Research has revealed that Americans collectively owe more than $1 trillion on credit cards alone – this doesn’t include other amounts owed on store cards and other forms of debt. If you’re unfortunate enough to be carrying a substantial amount of consumer debt, chances are that you’re thinking it will be impossible to become debt free. However, the following tips and advice will help you claw your way out of the consumer debt trap over time.
Determine how much you owe
Before attempting to repay all of your debts, it’s crucial that you know exactly how much money you owe on various store cards, credit cards or even outstanding medical bills. The easiest way to determine this will be to pull bank statements, credit card bills, store account statements and any other statements from institutions that you owe money to.
Although it can be scary to see all of your bills facing you at one time, this will be the only way to see exactly how much debt you have.
Set Up a Repayment Plan
Once you’ve determined how much money you owe, you’ll need to set up a plan to ensure that everything will get repaid over time.
Although the debt snowball method is usually recommended for repaying outstanding bills, it is not the only option. This method involves starting with the credit or store card that has the smallest amount owing on it and repaying as much as possible on the balance each month, while paying minimum require payment amounts on the rest of your debts.
Another option you may want to consider is determining which credit or store account charges the highest interest rate and repay that specific one down as quickly as possible, while paying minimum amounts on the rest. Over time, this could save you a fair bit of money in interest charges – which can in turn be used to repay other debts quicker.
Inquire about Possible Balance Transfer Options
While it may seem counterintuitive to open another credit card, there may be cases where obtaining a balance transfer option to a 0% interest account could save you thousands of dollars in finance charges. Many credit card providers are so keen to attract new clients that it’s often possible to obtain a deal offering 0% interest for anywhere up to 24 or even 36 months in some cases.
Quit Using Credit Cards
The only way your credit and store cards will be fully repaid is if you commit to not taking on any new debts. It’s no use setting up a payment plan if you’re simply going to use your available balances again. Instead, save up and pay cash for large ticket items you want to purchase such as a new TV, replacement vehicle or that new couch you’ve been eyeing out. Your budget will thank you in the long run.
If you’re keen to create a better financial future for yourself and your family, but aren’t sure how to start doing so, contact us today. We will be more than happy to assist you with setting up a realistic budget and savings plan.Continue reading
Rising living costs and increased job losses have made it more difficult than ever for individuals to start, add to or maintain decent retirement funds. Over time, this will result in them not being able to afford to live once they’ve stopped working. Below are a few ways in which you can get that retirement nest egg to start growing without it having a major effect on your current living standards.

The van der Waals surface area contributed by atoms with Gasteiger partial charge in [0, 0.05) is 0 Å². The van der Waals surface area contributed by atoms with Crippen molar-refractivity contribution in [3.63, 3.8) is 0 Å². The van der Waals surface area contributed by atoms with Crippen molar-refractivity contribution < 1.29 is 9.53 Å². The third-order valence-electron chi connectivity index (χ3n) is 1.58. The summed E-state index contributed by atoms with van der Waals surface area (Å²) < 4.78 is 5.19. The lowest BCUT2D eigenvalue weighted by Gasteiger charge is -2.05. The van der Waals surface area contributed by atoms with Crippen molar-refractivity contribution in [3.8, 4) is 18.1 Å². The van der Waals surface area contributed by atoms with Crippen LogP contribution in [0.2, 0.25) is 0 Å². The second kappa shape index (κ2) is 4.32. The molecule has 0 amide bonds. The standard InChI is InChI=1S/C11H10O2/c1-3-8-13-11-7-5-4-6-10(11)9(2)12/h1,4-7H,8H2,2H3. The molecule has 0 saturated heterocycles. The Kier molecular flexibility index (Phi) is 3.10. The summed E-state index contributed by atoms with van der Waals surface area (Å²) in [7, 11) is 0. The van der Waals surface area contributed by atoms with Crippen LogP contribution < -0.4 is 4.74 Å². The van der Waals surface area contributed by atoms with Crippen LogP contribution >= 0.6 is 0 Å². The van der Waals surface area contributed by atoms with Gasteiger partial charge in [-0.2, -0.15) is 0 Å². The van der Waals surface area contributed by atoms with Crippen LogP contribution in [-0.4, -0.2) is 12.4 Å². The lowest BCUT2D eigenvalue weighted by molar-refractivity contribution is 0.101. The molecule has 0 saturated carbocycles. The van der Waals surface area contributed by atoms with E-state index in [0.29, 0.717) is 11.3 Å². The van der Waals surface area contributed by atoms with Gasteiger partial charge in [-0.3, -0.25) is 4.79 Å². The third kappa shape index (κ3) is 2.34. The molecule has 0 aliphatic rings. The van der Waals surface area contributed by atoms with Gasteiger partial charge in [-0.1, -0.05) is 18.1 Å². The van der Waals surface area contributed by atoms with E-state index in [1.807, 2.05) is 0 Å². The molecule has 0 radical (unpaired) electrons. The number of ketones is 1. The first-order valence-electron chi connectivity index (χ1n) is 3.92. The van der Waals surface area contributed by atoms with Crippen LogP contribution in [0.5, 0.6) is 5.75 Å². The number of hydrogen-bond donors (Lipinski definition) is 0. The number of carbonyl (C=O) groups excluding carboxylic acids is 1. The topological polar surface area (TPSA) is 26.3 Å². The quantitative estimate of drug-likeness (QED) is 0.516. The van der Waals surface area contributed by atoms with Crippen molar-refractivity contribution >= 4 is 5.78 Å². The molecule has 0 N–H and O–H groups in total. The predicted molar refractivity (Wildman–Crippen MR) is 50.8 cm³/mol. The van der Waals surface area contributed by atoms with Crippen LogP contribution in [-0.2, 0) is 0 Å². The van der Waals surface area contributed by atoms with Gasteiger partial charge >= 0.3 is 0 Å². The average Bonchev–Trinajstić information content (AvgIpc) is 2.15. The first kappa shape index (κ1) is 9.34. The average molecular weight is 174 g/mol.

Use Tax Refunds Wisely
Several individuals use tax refund money to purchase luxury items that they would otherwise not be able to afford. Instead of doing this, consider investing 50% of it before doing anything else. Large amounts of money are great to receive each year, but they can be made even more enjoyable when at least a portion is left to accumulate interest.
For example, if you’re fortunate enough to earn $100,000 a year and you receive a $2,000 refund, investing just half of it would be the equivalent of increasing your existing 401(k) contributions by a full 1%.
Don’t Squander those Raises
Raises are generally seen as rewards for remaining loyal to your employer and proving your value as an employee. While it is tempting to increase your standard of living whenever you receive a raise, this won’t be too beneficial to you when the time comes to stop working.
Instead of spending the full amount of the raises you receive, consider saving 50% of it instead. For instance, if your raise amounts to an extra $50 per week, save $25 of it and use the rest. Saving this amount will enable you to still enjoy the fruits of your labor, but you’ll also be securing your retirement at the same time.
In most cases, the easiest way to save 50% of your raises will be to direct them to your 401(k) account because this will redirect the money automatically.
Consider Investing the Earnings from a Side Job
These days, thousands of Americans are working side jobs, either out of sheer necessity to make ends meet or to give their retirement funds a much-needed boost. Many of them have even been fortunate enough turn hobbies into paying gigs as well. If this is the case for you, why not consider using this to your advantage and save half of the earnings into a high-yield savings or retirement account?
While not everyone working second (or even third) jobs will be able to afford to save the earnings from these endeavors because of having to simply make ends meet, keep in mind that if you are able to save these funds, it will give your retirement nest egg a valuable boost.
Your main goal should be to save as much money as realistically possible without having to do without the essentials, and the advice above will go a long way in helping you to boost your retirement fund. Saving half of any extra funds you receive will still allow you to enjoy some of the extra cash – but you’ll also enjoy peace of mind in knowing that you’re securing your financial future at the same time.Continue reading